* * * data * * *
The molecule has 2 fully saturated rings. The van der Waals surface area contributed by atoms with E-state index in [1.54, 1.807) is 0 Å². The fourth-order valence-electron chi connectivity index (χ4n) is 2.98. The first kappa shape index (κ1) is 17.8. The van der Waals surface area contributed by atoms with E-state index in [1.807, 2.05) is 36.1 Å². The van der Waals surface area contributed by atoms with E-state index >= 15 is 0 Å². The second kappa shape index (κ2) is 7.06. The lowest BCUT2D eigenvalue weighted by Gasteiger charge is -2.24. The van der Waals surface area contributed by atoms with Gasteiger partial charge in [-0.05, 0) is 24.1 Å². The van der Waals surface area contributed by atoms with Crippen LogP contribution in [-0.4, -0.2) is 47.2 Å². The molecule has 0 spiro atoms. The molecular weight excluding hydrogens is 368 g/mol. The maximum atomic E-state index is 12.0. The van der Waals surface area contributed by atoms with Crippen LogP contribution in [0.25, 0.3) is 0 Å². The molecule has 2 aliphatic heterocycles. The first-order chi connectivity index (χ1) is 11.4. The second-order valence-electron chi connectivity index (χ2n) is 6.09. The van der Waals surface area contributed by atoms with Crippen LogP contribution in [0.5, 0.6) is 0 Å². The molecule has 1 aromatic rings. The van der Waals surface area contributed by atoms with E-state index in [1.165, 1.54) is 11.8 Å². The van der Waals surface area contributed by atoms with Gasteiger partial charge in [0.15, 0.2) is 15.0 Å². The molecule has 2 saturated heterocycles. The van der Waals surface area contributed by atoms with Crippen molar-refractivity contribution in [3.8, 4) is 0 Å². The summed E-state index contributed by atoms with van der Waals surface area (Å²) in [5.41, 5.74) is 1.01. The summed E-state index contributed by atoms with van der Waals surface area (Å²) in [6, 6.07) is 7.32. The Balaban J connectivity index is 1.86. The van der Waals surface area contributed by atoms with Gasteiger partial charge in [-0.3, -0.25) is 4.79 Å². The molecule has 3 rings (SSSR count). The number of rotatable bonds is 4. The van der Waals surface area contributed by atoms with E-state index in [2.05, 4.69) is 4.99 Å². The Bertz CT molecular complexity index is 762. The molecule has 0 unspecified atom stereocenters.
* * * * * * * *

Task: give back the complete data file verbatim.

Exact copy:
The molecule has 2 fully saturated rings. The van der Waals surface area contributed by atoms with E-state index in [1.54, 1.807) is 0 Å². The fourth-order valence-electron chi connectivity index (χ4n) is 2.98. The first kappa shape index (κ1) is 17.8. The van der Waals surface area contributed by atoms with E-state index in [1.807, 2.05) is 36.1 Å². The van der Waals surface area contributed by atoms with E-state index >= 15 is 0 Å². The second kappa shape index (κ2) is 7.06. The lowest BCUT2D eigenvalue weighted by Gasteiger charge is -2.24. The van der Waals surface area contributed by atoms with Gasteiger partial charge in [-0.05, 0) is 24.1 Å². The van der Waals surface area contributed by atoms with Crippen LogP contribution in [-0.4, -0.2) is 47.2 Å². The molecule has 0 spiro atoms. The molecular weight excluding hydrogens is 368 g/mol. The maximum atomic E-state index is 12.0. The van der Waals surface area contributed by atoms with Crippen LogP contribution in [0.25, 0.3) is 0 Å². The molecule has 2 aliphatic heterocycles. The first-order chi connectivity index (χ1) is 11.4. The second-order valence-electron chi connectivity index (χ2n) is 6.09. The van der Waals surface area contributed by atoms with Crippen LogP contribution in [0.5, 0.6) is 0 Å². The molecule has 1 aromatic rings. The van der Waals surface area contributed by atoms with E-state index in [1.165, 1.54) is 11.8 Å². The van der Waals surface area contributed by atoms with Gasteiger partial charge in [0.15, 0.2) is 15.0 Å². The molecule has 2 saturated heterocycles. The van der Waals surface area contributed by atoms with Crippen molar-refractivity contribution in [3.8, 4) is 0 Å². The summed E-state index contributed by atoms with van der Waals surface area (Å²) in [5.41, 5.74) is 1.01. The summed E-state index contributed by atoms with van der Waals surface area (Å²) in [6, 6.07) is 7.32. The Balaban J connectivity index is 1.86. The van der Waals surface area contributed by atoms with Gasteiger partial charge in [-0.3, -0.25) is 4.79 Å². The molecule has 3 rings (SSSR count). The number of rotatable bonds is 4. The van der Waals surface area contributed by atoms with E-state index in [2.05, 4.69) is 4.99 Å². The Bertz CT molecular complexity index is 762. The molecule has 0 unspecified atom stereocenters.